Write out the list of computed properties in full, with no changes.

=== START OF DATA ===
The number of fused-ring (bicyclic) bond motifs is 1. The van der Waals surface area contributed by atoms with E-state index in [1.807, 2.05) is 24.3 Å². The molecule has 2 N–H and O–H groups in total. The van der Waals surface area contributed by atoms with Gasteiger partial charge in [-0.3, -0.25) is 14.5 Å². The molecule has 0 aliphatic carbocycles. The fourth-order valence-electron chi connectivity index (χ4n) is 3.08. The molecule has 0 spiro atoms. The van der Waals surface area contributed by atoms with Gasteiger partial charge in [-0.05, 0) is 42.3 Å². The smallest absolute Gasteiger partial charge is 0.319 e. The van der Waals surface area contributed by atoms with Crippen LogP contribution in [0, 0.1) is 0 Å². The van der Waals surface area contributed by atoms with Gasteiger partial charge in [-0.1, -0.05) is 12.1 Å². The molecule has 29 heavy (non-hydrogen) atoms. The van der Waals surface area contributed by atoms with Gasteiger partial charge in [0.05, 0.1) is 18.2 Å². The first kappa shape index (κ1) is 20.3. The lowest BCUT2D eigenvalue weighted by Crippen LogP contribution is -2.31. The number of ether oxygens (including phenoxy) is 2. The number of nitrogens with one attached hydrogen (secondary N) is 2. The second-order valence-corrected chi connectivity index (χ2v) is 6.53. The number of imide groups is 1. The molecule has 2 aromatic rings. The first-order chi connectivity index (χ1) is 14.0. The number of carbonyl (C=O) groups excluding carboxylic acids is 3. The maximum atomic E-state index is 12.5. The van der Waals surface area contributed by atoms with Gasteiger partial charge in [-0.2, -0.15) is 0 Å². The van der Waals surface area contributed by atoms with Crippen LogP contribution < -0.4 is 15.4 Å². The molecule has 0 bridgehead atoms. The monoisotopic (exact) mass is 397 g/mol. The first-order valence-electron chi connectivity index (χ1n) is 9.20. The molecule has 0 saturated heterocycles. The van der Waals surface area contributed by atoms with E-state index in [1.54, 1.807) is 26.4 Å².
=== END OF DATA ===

The number of fused-ring (bicyclic) bond motifs is 1. The van der Waals surface area contributed by atoms with E-state index in [1.807, 2.05) is 24.3 Å². The molecule has 2 N–H and O–H groups in total. The van der Waals surface area contributed by atoms with Gasteiger partial charge in [-0.3, -0.25) is 14.5 Å². The molecule has 0 aliphatic carbocycles. The fourth-order valence-electron chi connectivity index (χ4n) is 3.08. The molecule has 0 spiro atoms. The van der Waals surface area contributed by atoms with Gasteiger partial charge in [-0.05, 0) is 42.3 Å². The smallest absolute Gasteiger partial charge is 0.319 e. The van der Waals surface area contributed by atoms with Crippen LogP contribution in [0, 0.1) is 0 Å². The van der Waals surface area contributed by atoms with Gasteiger partial charge in [-0.1, -0.05) is 12.1 Å². The molecule has 29 heavy (non-hydrogen) atoms. The van der Waals surface area contributed by atoms with Gasteiger partial charge in [0.05, 0.1) is 18.2 Å². The first kappa shape index (κ1) is 20.3. The lowest BCUT2D eigenvalue weighted by Crippen LogP contribution is -2.31. The number of ether oxygens (including phenoxy) is 2. The number of nitrogens with one attached hydrogen (secondary N) is 2. The second-order valence-corrected chi connectivity index (χ2v) is 6.53. The number of imide groups is 1. The molecule has 2 aromatic rings. The first-order chi connectivity index (χ1) is 14.0. The number of carbonyl (C=O) groups excluding carboxylic acids is 3. The maximum atomic E-state index is 12.5. The van der Waals surface area contributed by atoms with Gasteiger partial charge in [-0.2, -0.15) is 0 Å². The van der Waals surface area contributed by atoms with Crippen LogP contribution < -0.4 is 15.4 Å². The molecule has 0 bridgehead atoms. The monoisotopic (exact) mass is 397 g/mol. The first-order valence-electron chi connectivity index (χ1n) is 9.20. The molecule has 0 saturated heterocycles. The van der Waals surface area contributed by atoms with E-state index in [1.54, 1.807) is 26.4 Å².